Friday, May 21, 2010

ICE Removed Over 72,000 Illegals Fron Arizona in 2008, Now Refuses to Do So Under SB 1070

The federal government has basically declared war on Arizona. What else can you call this?
A top Department of Homeland Security official reportedly said his agency will not necessarily process illegal immigrants referred to them by Arizona authorities.

John Morton, assistant secretary of homeland security for U.S. Immigration and Customs Enforcement, made the comment during a meeting on Wednesday with the editorial board of the Chicago Tribune, the newspaper reports.

"I don't think the Arizona law, or laws like it, are the solution," Morton told the newspaper.

The best way to reduce illegal immigration is through a comprehensive federal approach, he said, and not a patchwork of state laws.

The law, which criminalizes being in the state illegally and requires authorities to check suspects for immigration status, is not "good government," Morton said.
Yet while Morton's boss, Big Sis Napolitano, was Governor of Arizona in 2008, ICE removed over 72,000 illegals.
The Phoenix office of the Immigration and Customs Enforcement agency was expecting a record year of deportations in 2008, but the final numbers exceeded predictions.

A news release just put out by ICE states the agency removed 72,955 illegal immigrants in its fiscal 2008, which ended in September, compared to 44,376 removed the previous year.

Stepped-up efforts by ICE's little-known Detention and Removal Operations division, combined with a program to deport illegal immigrants straight from the Maricopa County Jail made the new record possible, as reported in a New Times feature article last month. New police policies are likely to keep those numbers growing in coming months, as the article detailed.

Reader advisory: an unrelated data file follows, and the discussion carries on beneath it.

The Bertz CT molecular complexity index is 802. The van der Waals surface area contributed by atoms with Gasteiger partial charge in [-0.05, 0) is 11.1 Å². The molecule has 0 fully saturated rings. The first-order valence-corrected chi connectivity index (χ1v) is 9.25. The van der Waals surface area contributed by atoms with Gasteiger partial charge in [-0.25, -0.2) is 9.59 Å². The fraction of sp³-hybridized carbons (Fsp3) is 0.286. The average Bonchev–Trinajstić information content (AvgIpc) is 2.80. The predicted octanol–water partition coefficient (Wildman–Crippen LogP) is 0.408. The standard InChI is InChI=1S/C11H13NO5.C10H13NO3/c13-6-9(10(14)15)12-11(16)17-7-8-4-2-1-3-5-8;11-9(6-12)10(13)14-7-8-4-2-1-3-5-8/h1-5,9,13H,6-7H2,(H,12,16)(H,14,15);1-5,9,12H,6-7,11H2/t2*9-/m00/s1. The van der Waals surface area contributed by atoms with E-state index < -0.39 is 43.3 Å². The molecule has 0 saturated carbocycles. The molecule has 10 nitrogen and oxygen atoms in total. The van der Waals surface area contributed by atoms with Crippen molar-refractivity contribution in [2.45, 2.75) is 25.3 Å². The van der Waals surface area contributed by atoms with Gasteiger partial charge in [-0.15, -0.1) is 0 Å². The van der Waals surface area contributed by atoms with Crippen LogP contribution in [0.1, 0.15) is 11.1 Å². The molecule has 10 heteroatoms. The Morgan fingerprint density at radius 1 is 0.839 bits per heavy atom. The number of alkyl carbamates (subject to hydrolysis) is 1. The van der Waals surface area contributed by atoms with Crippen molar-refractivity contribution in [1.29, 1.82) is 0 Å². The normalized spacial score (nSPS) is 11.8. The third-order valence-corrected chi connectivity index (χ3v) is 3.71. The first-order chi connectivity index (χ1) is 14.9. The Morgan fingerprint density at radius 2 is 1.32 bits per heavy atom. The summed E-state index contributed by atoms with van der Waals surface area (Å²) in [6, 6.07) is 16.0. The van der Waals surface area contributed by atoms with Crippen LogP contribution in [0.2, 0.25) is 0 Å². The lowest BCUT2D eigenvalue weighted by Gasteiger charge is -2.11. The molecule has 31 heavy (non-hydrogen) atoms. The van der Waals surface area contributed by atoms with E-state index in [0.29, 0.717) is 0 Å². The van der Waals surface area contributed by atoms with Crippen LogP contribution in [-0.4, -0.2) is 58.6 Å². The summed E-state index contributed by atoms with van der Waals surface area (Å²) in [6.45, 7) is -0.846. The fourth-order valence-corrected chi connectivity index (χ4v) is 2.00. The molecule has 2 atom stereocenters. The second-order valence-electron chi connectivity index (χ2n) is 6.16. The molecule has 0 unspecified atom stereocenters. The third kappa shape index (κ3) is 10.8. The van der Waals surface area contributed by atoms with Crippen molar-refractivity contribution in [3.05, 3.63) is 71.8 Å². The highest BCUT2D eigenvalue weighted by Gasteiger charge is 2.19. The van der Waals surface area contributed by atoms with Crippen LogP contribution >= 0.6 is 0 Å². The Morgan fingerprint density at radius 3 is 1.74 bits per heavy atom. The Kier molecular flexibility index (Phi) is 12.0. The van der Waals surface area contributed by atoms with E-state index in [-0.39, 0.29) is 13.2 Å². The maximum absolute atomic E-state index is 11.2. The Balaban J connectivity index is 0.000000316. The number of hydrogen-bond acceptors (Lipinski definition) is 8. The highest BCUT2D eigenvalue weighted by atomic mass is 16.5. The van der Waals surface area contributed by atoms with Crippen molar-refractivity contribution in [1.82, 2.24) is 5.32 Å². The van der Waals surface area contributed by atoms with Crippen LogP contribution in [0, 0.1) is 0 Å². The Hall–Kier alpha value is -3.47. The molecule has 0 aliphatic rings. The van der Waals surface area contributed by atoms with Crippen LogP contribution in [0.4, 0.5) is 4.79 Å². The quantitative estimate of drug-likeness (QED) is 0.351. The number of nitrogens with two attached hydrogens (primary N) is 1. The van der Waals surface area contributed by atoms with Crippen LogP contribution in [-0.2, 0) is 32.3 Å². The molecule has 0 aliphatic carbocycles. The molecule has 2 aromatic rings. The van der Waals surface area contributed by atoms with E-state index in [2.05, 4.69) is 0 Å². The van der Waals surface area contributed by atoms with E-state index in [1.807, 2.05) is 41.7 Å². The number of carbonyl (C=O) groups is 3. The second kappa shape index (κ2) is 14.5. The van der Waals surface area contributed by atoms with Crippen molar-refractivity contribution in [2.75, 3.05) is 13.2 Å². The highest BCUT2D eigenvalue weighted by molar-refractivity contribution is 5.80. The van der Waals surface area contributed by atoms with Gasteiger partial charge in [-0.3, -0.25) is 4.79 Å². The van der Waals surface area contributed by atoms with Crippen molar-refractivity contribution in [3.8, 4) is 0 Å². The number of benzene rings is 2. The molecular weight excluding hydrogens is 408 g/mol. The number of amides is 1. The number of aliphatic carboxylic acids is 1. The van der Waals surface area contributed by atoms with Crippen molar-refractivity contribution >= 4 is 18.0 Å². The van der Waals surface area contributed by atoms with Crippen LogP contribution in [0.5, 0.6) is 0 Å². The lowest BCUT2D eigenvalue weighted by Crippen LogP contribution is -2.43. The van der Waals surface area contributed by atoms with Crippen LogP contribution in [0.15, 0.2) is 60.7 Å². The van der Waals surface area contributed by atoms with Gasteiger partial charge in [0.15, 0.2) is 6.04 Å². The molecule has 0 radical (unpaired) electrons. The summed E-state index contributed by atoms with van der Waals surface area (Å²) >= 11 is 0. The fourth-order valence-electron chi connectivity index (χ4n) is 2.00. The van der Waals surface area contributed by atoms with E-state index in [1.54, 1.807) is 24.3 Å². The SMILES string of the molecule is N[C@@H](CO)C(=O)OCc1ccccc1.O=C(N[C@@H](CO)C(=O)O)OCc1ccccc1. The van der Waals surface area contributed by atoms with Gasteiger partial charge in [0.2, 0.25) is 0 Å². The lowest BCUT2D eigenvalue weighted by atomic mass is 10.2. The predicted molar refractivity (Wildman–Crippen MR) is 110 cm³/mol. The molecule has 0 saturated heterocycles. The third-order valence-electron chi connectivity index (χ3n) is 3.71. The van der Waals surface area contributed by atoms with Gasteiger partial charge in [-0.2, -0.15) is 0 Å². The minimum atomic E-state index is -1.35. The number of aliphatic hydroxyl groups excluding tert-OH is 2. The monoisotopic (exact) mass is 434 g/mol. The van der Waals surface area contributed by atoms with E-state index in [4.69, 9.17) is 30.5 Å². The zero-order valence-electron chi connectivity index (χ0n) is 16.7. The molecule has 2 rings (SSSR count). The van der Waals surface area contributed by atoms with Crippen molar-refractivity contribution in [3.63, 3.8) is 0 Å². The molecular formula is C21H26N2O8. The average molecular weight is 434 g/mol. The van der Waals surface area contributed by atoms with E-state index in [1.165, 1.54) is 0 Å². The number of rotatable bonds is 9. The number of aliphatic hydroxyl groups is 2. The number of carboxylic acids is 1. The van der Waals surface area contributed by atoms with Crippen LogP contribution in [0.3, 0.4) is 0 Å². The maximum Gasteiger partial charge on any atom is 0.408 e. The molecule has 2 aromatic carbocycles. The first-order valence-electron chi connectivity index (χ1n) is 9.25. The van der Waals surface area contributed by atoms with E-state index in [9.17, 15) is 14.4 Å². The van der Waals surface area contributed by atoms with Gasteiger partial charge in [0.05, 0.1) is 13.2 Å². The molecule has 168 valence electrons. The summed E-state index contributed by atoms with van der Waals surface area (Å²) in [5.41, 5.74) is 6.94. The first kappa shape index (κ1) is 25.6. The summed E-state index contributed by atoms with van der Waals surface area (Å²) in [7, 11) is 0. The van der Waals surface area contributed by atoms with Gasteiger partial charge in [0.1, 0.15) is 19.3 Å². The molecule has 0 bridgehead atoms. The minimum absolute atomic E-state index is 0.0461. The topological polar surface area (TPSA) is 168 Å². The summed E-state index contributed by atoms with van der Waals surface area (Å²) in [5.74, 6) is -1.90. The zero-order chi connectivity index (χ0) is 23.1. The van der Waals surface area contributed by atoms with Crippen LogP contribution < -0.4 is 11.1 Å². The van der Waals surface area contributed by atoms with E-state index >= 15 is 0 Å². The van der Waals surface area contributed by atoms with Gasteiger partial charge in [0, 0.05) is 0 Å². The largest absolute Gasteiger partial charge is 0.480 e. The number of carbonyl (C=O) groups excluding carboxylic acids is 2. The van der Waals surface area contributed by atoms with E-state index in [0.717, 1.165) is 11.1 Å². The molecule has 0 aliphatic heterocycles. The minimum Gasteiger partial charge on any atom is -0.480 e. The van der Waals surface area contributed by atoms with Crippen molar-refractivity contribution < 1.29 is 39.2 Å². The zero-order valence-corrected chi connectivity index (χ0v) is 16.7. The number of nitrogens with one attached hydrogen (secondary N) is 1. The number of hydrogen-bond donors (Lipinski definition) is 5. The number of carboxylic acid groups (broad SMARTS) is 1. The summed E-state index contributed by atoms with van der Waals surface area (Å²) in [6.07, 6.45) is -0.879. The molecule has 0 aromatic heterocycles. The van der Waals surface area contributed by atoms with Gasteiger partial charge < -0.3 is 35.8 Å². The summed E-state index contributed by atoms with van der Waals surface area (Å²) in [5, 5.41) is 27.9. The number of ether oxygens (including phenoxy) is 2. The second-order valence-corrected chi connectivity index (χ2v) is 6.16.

I guess the difference between now and then was we had a federal governemnt that was not at war with its citizens.
“We made a commitment to the American people to embark on an ambitious enforcement strategy aimed at securing our borders and strengthening our nation’s immigration system,” said Julie L. Myers, Homeland Security Assistant Secretary for ICE. “The record results seen across the country reflect significant, steady progress toward this goal. The men and women at ICE, along with our law enforcement partners, deserve our thanks for their hard work and dedication.”
We now have Myers' successor basically refusing to do his job.

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